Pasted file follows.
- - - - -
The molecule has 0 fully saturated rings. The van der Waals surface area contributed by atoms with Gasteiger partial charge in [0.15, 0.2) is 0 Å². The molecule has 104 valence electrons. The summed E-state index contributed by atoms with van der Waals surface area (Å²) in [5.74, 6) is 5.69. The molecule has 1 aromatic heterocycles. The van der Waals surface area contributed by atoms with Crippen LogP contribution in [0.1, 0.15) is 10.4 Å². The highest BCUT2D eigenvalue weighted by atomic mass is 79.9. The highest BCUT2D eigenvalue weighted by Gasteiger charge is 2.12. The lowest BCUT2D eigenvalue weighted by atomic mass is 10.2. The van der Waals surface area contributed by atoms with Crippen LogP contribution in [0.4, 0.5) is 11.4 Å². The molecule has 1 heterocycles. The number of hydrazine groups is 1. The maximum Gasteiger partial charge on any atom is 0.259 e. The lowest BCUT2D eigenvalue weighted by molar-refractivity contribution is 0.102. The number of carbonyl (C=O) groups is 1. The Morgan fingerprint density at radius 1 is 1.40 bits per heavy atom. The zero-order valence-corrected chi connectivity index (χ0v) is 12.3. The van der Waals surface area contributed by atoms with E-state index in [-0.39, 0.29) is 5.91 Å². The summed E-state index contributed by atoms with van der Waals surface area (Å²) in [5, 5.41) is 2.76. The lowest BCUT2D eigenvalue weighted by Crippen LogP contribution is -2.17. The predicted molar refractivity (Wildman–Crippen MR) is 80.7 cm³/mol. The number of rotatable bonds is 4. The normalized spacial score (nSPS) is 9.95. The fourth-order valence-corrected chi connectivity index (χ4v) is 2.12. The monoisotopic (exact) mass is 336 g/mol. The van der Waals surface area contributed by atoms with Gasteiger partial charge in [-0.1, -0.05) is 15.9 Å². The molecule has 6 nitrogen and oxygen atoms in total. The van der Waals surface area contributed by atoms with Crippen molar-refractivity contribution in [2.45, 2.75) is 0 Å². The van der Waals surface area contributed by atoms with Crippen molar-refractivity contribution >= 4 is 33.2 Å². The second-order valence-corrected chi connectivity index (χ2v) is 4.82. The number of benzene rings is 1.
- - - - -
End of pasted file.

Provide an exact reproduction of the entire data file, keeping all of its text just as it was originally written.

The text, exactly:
The molecule has 0 fully saturated rings. The van der Waals surface area contributed by atoms with Gasteiger partial charge in [0.15, 0.2) is 0 Å². The molecule has 104 valence electrons. The summed E-state index contributed by atoms with van der Waals surface area (Å²) in [5.74, 6) is 5.69. The molecule has 1 aromatic heterocycles. The van der Waals surface area contributed by atoms with Crippen LogP contribution in [0.1, 0.15) is 10.4 Å². The highest BCUT2D eigenvalue weighted by atomic mass is 79.9. The highest BCUT2D eigenvalue weighted by Gasteiger charge is 2.12. The lowest BCUT2D eigenvalue weighted by atomic mass is 10.2. The van der Waals surface area contributed by atoms with Crippen LogP contribution in [0.4, 0.5) is 11.4 Å². The molecule has 1 heterocycles. The number of hydrazine groups is 1. The maximum Gasteiger partial charge on any atom is 0.259 e. The lowest BCUT2D eigenvalue weighted by molar-refractivity contribution is 0.102. The number of carbonyl (C=O) groups is 1. The Morgan fingerprint density at radius 1 is 1.40 bits per heavy atom. The zero-order valence-corrected chi connectivity index (χ0v) is 12.3. The van der Waals surface area contributed by atoms with E-state index in [-0.39, 0.29) is 5.91 Å². The summed E-state index contributed by atoms with van der Waals surface area (Å²) in [5, 5.41) is 2.76. The lowest BCUT2D eigenvalue weighted by Crippen LogP contribution is -2.17. The predicted molar refractivity (Wildman–Crippen MR) is 80.7 cm³/mol. The number of rotatable bonds is 4. The normalized spacial score (nSPS) is 9.95. The fourth-order valence-corrected chi connectivity index (χ4v) is 2.12. The monoisotopic (exact) mass is 336 g/mol. The van der Waals surface area contributed by atoms with Gasteiger partial charge in [-0.1, -0.05) is 15.9 Å². The molecule has 6 nitrogen and oxygen atoms in total. The van der Waals surface area contributed by atoms with Crippen molar-refractivity contribution in [2.45, 2.75) is 0 Å². The van der Waals surface area contributed by atoms with Crippen molar-refractivity contribution >= 4 is 33.2 Å². The second-order valence-corrected chi connectivity index (χ2v) is 4.82. The number of benzene rings is 1.